There are, however; apparently insuperable difficulties as regards longitudinal and transverse striping in mammals. In the first place, instead of finding a number of the more primitive marsupials, showing longitudinal stripes, we have in this group only the three-striped and single striped opossums thus marked, and in these the stripes are respectively reduced to the numbers indicated by their names. This, however, is not all, for the banded ant-eater takes its name from the narrow transverse white stripes with which the back is marked; while the thylacine, which cannot in any sense be regarded as a specialised type, is similarly marked with broader dark stripes, neither of these animals having any trace of a longitudinal stripe down the back. The water-opossum, again, may be regarded as a transversely striped marsupial, although here the stripes are few in number and approximate in form to blotches. Although in the same order the dasyures are spotted with white, we have no black-spotted marsupial; and if such a type formed the transition between longitudinal and transverse stripes, surely some species showing such a type of coloration ought to have persisted.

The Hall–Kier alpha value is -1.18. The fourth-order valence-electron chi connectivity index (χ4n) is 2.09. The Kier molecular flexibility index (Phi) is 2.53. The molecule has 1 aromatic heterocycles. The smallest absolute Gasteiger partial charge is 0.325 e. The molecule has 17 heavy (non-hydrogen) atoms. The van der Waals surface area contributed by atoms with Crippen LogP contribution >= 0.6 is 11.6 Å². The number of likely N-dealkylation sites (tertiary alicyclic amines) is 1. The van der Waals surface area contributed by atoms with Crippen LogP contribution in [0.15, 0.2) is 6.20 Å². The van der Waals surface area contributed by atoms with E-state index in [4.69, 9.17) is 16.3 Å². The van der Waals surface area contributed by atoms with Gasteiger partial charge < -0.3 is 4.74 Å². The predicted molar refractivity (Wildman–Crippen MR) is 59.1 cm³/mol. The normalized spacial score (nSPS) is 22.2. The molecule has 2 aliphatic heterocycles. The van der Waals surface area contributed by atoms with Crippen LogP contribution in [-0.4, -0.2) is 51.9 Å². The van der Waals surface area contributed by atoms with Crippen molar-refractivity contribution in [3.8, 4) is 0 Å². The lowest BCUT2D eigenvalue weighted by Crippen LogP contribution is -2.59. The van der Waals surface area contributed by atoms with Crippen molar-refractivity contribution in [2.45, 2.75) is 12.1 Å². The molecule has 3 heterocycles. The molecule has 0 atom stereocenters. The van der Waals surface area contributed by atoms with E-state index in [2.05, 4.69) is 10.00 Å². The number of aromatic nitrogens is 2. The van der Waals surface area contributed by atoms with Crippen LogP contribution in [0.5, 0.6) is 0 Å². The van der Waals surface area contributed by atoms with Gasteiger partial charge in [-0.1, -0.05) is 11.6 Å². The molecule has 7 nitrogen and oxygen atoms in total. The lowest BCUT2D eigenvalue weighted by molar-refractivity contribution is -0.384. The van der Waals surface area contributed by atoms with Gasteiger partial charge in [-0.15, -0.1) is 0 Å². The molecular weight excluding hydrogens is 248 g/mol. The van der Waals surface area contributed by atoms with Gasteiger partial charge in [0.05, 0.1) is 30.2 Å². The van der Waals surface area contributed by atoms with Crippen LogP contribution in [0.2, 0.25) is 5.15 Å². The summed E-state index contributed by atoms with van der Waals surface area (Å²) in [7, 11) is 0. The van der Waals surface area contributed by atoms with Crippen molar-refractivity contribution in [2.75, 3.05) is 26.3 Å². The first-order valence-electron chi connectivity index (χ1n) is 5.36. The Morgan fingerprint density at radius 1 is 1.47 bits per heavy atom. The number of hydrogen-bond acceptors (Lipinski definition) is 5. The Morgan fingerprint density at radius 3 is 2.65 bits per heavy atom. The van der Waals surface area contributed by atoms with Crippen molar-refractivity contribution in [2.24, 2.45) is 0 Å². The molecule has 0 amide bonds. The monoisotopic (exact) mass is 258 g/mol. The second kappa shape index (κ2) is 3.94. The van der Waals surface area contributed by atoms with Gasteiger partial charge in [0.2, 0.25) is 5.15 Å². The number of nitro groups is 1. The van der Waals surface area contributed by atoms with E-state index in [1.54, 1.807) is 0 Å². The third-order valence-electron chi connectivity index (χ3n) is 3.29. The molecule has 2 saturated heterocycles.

Then, again, in the ungulates we have the zebra-antelopes, the gnus, and the zebras showing most strongly marked transverse dark stripes; but we have no dark-spotted forms in the whole order except the giraffes, while the only ones with dark longitudinal stripes are young pigs. And it would thus appear that, although all the animals above mentioned are highly specialised species, these transverse stripes and dark blotches must have originated de novo quite independently in each of the groups in question. Indeed, when we remember that the coloration of zebras, antelopes, and giraffes is generally of a protective nature— the stripes of the former rendering the animals invisible on sandy ground in moonlight, and, to a great extent, also in sunlight, while the blotches of the latter harmonise exactly with the checkered shade thrown by the mimosa-trees among which they feed — it is incredible that both types should have been evolved, according to a rigid rule, from animals marked by dark longitudinal stripes.